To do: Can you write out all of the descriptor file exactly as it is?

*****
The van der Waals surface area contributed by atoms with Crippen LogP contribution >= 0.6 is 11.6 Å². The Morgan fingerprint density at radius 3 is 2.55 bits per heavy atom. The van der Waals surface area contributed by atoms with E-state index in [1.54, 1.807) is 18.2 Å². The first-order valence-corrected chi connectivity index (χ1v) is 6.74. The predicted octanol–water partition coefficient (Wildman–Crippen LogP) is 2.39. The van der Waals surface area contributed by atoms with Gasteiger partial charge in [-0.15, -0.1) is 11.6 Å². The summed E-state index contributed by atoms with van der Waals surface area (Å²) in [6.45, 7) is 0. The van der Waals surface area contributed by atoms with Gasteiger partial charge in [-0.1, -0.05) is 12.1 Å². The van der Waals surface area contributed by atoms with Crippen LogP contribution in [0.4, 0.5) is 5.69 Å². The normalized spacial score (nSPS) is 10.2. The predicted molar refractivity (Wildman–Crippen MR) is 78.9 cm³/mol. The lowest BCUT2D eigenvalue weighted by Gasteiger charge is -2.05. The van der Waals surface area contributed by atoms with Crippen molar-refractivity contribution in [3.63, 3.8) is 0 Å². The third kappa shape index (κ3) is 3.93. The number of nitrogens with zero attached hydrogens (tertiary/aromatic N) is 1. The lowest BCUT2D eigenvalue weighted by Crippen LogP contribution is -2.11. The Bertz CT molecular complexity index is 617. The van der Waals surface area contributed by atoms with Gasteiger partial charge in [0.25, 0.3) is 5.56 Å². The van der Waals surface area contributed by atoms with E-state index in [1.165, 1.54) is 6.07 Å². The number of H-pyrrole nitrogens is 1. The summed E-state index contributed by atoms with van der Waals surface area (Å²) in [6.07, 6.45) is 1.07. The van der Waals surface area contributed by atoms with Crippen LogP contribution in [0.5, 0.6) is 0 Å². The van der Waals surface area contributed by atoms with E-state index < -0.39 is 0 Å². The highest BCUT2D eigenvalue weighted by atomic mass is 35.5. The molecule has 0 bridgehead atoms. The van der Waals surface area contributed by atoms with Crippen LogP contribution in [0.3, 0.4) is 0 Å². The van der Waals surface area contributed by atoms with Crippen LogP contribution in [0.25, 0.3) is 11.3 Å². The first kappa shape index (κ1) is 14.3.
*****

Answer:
The van der Waals surface area contributed by atoms with Crippen LogP contribution >= 0.6 is 11.6 Å². The Morgan fingerprint density at radius 3 is 2.55 bits per heavy atom. The van der Waals surface area contributed by atoms with E-state index in [1.54, 1.807) is 18.2 Å². The first-order valence-corrected chi connectivity index (χ1v) is 6.74. The predicted octanol–water partition coefficient (Wildman–Crippen LogP) is 2.39. The van der Waals surface area contributed by atoms with Gasteiger partial charge in [-0.15, -0.1) is 11.6 Å². The summed E-state index contributed by atoms with van der Waals surface area (Å²) in [6.45, 7) is 0. The van der Waals surface area contributed by atoms with Gasteiger partial charge in [-0.1, -0.05) is 12.1 Å². The van der Waals surface area contributed by atoms with Crippen LogP contribution in [0.4, 0.5) is 5.69 Å². The normalized spacial score (nSPS) is 10.2. The predicted molar refractivity (Wildman–Crippen MR) is 78.9 cm³/mol. The lowest BCUT2D eigenvalue weighted by Gasteiger charge is -2.05. The van der Waals surface area contributed by atoms with Crippen molar-refractivity contribution in [3.63, 3.8) is 0 Å². The third kappa shape index (κ3) is 3.93. The number of nitrogens with zero attached hydrogens (tertiary/aromatic N) is 1. The lowest BCUT2D eigenvalue weighted by Crippen LogP contribution is -2.11. The Bertz CT molecular complexity index is 617. The van der Waals surface area contributed by atoms with Gasteiger partial charge in [0.25, 0.3) is 5.56 Å². The van der Waals surface area contributed by atoms with E-state index in [1.165, 1.54) is 6.07 Å². The number of H-pyrrole nitrogens is 1. The summed E-state index contributed by atoms with van der Waals surface area (Å²) in [6.07, 6.45) is 1.07. The van der Waals surface area contributed by atoms with Crippen LogP contribution in [0.5, 0.6) is 0 Å². The van der Waals surface area contributed by atoms with E-state index < -0.39 is 0 Å². The highest BCUT2D eigenvalue weighted by atomic mass is 35.5. The molecule has 0 bridgehead atoms. The van der Waals surface area contributed by atoms with Crippen LogP contribution in [0.3, 0.4) is 0 Å². The van der Waals surface area contributed by atoms with Crippen LogP contribution in [0.25, 0.3) is 11.3 Å². The first kappa shape index (κ1) is 14.3.